Listening To Your Data To Solve Real, Complex, And Relevant Industrial Problems

In our world, machines are talking all the time, inputting huge amounts of data. You have to listen to what they’re saying.

Uptake Co-founder and CEO Brad Keywell delivered a keynote at the Smart Industry conference to some of the manufacturing world’s brightest innovators and technology experts last week in Chicago.

Below is a summary of his 30-minute talk.

We are in the midst of a data renaissance. Every single asset—which can be a machine or product—and person in an organization is now a data generator through sensors, computers, smartphones, and even their actions in the real world. Unfortunately, rather than harnessing the vast economic value of this new data, most enterprises are overwhelmed by the sheer amount of it.

But with so much data to contend with, how do enterprises know what information is worth acting on? Poor or incomplete data costs businesses up to 30% of revenue each year. So, how do they ensure that the most vital information comes from reliable sources?

See why the World Economic Forum recognizes Uptake for revolutionizing the construction industry

At Uptake, we’re helping organizations recognize the most vital information trapped in those reams of data through a business model we call “collaborative disruption.” This new approach allows us to partner with industry leaders to co-create solutions that work to solve some of large industry’s most meaningful and critical problems.

By working closely with machine operators with many decades of deep experience, we create solutions that reflect their knowledge. Making our software—and the machine operators—smarter and more effective than ever before.

In our world, machines are talking all the time, inputting huge amounts of data. You have to listen to what they’re saying.

Temperature, fuel pressure, weather, satellite, terrain data, you name it. And your people are creating data as well: their movements, their responses, their activities.

In effect, we predict the future—by transforming messy, unstructured data into insights. These insights are outputs and they compel quick, intelligent action, which is the input to the machine learning engine.

Streamline the process of building software solutions—with a direct connection in which innovators and customers co-create relevant solutions. And create a results-based model, in which customers pay for actual business outcomes—like uptime and increased productivity.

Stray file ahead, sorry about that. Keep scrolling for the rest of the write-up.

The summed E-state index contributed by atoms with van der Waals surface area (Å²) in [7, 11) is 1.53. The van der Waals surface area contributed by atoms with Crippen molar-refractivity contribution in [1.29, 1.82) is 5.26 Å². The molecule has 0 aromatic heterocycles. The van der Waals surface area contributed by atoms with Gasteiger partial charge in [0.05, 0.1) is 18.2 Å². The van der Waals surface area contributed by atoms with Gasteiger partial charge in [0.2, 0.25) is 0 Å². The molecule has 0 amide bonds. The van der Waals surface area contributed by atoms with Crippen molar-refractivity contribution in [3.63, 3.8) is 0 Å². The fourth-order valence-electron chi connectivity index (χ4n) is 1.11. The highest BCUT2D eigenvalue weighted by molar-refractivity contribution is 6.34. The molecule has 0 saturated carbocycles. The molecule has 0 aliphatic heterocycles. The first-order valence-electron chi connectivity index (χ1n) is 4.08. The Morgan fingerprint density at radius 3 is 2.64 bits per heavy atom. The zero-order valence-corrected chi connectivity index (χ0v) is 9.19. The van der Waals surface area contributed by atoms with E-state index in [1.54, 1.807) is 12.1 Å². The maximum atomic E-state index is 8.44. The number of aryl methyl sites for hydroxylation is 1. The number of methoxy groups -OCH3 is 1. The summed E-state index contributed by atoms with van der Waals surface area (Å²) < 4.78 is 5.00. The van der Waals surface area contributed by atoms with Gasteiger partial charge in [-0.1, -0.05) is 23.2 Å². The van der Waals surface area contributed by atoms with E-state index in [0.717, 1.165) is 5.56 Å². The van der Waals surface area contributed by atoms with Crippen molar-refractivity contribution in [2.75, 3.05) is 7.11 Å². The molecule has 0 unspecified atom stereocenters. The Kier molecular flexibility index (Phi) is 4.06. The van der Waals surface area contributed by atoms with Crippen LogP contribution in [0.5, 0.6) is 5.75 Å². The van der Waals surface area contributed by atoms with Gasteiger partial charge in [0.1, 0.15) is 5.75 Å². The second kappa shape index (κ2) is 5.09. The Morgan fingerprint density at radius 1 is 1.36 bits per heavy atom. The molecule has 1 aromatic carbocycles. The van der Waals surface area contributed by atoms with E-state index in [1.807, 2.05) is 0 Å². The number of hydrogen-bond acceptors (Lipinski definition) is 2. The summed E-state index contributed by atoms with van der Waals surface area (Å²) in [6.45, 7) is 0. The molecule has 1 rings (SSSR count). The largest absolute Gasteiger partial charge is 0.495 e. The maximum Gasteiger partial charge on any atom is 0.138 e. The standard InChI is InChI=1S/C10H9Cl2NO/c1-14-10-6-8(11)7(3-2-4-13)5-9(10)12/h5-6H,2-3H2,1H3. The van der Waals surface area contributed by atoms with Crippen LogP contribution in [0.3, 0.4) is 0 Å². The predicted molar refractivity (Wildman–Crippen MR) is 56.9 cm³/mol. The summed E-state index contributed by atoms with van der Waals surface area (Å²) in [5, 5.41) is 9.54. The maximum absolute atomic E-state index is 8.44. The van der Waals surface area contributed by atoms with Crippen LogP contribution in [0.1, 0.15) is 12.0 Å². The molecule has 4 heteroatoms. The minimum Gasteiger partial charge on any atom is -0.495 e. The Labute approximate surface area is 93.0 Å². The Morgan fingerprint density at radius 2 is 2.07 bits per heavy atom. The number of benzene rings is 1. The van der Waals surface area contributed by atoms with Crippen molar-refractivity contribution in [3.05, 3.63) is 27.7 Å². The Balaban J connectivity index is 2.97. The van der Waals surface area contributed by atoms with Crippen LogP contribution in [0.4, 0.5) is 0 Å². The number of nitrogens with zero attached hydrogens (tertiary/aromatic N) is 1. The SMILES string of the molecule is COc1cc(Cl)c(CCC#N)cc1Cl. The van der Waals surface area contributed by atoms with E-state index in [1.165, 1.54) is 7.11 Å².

To do this, we harvest our partners’ data to find what’s working, and what’s not. Then, we provide real-time alerts and recommendations to the people who need them most: the individuals using the products and equipment on the job.

The impact of these improvements are substantial and numerous, including: maximizing revenue, reducing operating costs, improving operator safety, and strengthening environmental sustainability.

To make this happen there’s a secret ingredient. It’s about finding the right partner with the data expertise and empathy to solve the world’s problems that you face every day. To pair a digital disruptor’s speed and agility with your own deep industry knowledge. So you can drive your own disruption.

To drive your own disruption, challenge yourself to think about the many data sources in your enterprise. Then ask yourselves whether or not you can use that data more effectively to disrupt.

If you’re in the industrial sector, start by thinking about how you can make sure your data is put into action to make your most high-value assets operate better than ever before. To make your organization cleaner, more efficient, and more sustainable—and contribute to a better world. Just think of the possibilities.

There’s this new picture of tomorrow that we can envision and paint together with our partners. It’s a picture of a company that is using their data to maximize insights that result in meaningful, transformative actions.

Through disruption, companies can be more relevant, efficient, and ultimately do incredible things.